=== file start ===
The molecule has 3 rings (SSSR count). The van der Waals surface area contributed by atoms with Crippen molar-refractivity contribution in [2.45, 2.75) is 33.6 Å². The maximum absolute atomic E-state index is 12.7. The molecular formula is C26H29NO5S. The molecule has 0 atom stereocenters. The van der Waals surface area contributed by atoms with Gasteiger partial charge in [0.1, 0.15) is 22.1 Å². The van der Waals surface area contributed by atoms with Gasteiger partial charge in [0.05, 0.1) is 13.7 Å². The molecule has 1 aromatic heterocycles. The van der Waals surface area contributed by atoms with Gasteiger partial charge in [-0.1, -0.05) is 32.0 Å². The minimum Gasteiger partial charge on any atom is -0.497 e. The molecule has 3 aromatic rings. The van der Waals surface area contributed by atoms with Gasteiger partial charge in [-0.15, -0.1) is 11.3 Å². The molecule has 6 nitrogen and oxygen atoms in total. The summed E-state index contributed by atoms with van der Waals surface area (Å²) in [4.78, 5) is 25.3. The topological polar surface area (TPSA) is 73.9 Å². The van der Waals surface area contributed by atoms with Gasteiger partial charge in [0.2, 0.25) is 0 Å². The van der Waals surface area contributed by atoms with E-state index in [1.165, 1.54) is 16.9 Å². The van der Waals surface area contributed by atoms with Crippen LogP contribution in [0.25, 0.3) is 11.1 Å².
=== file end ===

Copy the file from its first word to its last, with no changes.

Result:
The molecule has 3 rings (SSSR count). The van der Waals surface area contributed by atoms with Crippen molar-refractivity contribution in [2.45, 2.75) is 33.6 Å². The maximum absolute atomic E-state index is 12.7. The molecular formula is C26H29NO5S. The molecule has 0 atom stereocenters. The van der Waals surface area contributed by atoms with Gasteiger partial charge in [0.1, 0.15) is 22.1 Å². The van der Waals surface area contributed by atoms with Gasteiger partial charge in [0.05, 0.1) is 13.7 Å². The molecule has 1 aromatic heterocycles. The van der Waals surface area contributed by atoms with Gasteiger partial charge in [-0.1, -0.05) is 32.0 Å². The minimum Gasteiger partial charge on any atom is -0.497 e. The molecule has 3 aromatic rings. The van der Waals surface area contributed by atoms with Gasteiger partial charge in [-0.15, -0.1) is 11.3 Å². The molecule has 6 nitrogen and oxygen atoms in total. The summed E-state index contributed by atoms with van der Waals surface area (Å²) in [4.78, 5) is 25.3. The topological polar surface area (TPSA) is 73.9 Å². The van der Waals surface area contributed by atoms with Gasteiger partial charge in [0.2, 0.25) is 0 Å². The van der Waals surface area contributed by atoms with E-state index in [1.165, 1.54) is 16.9 Å². The van der Waals surface area contributed by atoms with Crippen LogP contribution in [0.25, 0.3) is 11.1 Å².